Comparative studies on the therapeutic and adverse effects of mirtazapine and fluoxetine in the treatment of adult depression
Purpose: To evaluate comparatively the therapeutic and adverse effects of mirtazapine and fluoxetine for the management of adult depression.
Methods: Adults (58) with depression admitted to the Neurology Department of Zaozhuang Municipal Hospital from August 2014 to July 2016 were randomly assigned to either mirtazapine group or fluoxetine group. Those in mirtazapine group were given mirtazapine while the fluoxetine group took fluoxetine. The patients were graded for Hamilton Depression Scale (HAMD) and Treatment Emergent Symptoms Scale (TESS) scores before treatment and at weeks 2, 4, 6, and 8 post-treatment, with the aim of comparing therapeutic effects and adverse reactions to mirtazapine and fluoxetine.
Results: The therapeutic effects seen in the two groups did not differ significantly (p > 0.05), but mirtazapine had a slight advantage over fluoxetine. Effectiveness appeared after 2 weeks in the mirtazapine group, and 4 weeks in the other group. Moreover, there were significant differences in HAMD scores between the two groups after 2 and 4 weeks of treatment (p < 0.05), but the differences in scores after 6 and 8 weeks of treatment were not significant (p > 0.05). However, there were significant differences in score between pretreatment and 8-week post-treatment scores (p < 0.05). Mirtazapine group also had lower incidents of adverse reactions (sleepiness, dyspepsia, nausea, vomiting, excitation, and headache) than the fluoxetine group (p < 0.05).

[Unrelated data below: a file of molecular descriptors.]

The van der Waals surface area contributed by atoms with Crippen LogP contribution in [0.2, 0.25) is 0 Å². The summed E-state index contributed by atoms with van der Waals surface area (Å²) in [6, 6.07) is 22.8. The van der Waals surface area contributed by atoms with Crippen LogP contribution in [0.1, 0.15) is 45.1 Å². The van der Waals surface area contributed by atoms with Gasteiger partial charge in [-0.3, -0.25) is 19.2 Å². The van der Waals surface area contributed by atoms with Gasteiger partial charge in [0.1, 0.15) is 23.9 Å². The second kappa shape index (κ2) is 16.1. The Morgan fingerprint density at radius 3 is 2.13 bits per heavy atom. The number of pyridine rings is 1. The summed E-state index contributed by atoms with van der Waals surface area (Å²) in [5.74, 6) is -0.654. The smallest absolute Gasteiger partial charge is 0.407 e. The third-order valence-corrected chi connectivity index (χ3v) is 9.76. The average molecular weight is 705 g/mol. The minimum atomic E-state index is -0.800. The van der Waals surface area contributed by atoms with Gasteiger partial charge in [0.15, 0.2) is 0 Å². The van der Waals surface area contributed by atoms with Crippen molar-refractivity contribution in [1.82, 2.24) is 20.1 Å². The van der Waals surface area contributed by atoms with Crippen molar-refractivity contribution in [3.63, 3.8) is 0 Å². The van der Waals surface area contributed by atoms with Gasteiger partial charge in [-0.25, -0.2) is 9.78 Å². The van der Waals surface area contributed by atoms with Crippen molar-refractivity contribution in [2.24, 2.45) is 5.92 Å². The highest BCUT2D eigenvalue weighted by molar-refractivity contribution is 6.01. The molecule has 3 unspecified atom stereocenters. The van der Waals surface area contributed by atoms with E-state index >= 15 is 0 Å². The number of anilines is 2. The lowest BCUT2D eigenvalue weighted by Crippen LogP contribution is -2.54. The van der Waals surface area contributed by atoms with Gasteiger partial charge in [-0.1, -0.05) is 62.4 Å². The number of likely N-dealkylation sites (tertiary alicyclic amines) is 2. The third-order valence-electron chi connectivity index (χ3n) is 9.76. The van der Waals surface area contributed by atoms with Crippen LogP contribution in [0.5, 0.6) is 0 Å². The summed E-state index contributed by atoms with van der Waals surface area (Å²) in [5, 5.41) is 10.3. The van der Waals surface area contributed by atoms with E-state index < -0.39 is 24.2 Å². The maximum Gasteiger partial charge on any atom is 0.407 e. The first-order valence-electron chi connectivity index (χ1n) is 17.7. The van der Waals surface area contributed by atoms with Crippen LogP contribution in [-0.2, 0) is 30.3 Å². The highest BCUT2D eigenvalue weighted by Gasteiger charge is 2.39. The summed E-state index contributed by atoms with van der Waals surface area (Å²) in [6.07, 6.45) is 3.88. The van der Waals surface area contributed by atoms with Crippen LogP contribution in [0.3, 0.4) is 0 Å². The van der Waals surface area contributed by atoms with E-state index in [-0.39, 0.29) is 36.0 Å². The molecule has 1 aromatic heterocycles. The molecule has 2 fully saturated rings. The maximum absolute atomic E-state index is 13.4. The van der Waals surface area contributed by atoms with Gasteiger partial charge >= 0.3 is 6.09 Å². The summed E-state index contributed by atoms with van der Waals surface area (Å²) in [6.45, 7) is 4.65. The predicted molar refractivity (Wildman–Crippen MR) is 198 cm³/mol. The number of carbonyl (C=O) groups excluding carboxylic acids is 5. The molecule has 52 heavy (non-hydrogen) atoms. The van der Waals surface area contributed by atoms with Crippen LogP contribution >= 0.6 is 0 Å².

Conclusion: Mirtazapine has similar effect as fluoxetine in the treatment of adult depression, but works faster, with low incidence of adverse reactions. Thus, it is a safer and quicker antidepressant for clinical application.
Keywords: Mirtazapine, Fluoxetine, Adult depression, Clinical effect, Adverse reactions
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